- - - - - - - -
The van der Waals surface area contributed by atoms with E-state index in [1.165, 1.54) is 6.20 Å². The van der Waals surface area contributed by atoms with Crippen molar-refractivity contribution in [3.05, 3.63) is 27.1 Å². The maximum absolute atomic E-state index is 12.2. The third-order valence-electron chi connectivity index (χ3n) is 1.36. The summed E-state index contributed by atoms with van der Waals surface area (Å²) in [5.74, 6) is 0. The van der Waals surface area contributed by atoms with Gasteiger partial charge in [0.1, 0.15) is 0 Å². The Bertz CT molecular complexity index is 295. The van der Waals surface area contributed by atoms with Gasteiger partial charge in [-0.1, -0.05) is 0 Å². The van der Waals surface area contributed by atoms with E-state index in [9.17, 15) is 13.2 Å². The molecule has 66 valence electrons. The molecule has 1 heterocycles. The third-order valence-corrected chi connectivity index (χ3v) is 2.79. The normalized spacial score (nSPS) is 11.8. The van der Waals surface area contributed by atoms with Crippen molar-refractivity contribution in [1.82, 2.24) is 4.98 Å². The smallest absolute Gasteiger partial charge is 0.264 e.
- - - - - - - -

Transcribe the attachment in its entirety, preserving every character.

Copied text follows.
The van der Waals surface area contributed by atoms with E-state index in [1.165, 1.54) is 6.20 Å². The van der Waals surface area contributed by atoms with Crippen molar-refractivity contribution in [3.05, 3.63) is 27.1 Å². The maximum absolute atomic E-state index is 12.2. The third-order valence-electron chi connectivity index (χ3n) is 1.36. The summed E-state index contributed by atoms with van der Waals surface area (Å²) in [5.74, 6) is 0. The van der Waals surface area contributed by atoms with Gasteiger partial charge in [0.1, 0.15) is 0 Å². The Bertz CT molecular complexity index is 295. The van der Waals surface area contributed by atoms with Gasteiger partial charge in [-0.1, -0.05) is 0 Å². The van der Waals surface area contributed by atoms with E-state index in [9.17, 15) is 13.2 Å². The molecule has 66 valence electrons. The molecule has 1 heterocycles. The third-order valence-corrected chi connectivity index (χ3v) is 2.79. The normalized spacial score (nSPS) is 11.8. The van der Waals surface area contributed by atoms with Crippen molar-refractivity contribution in [1.82, 2.24) is 4.98 Å². The smallest absolute Gasteiger partial charge is 0.264 e.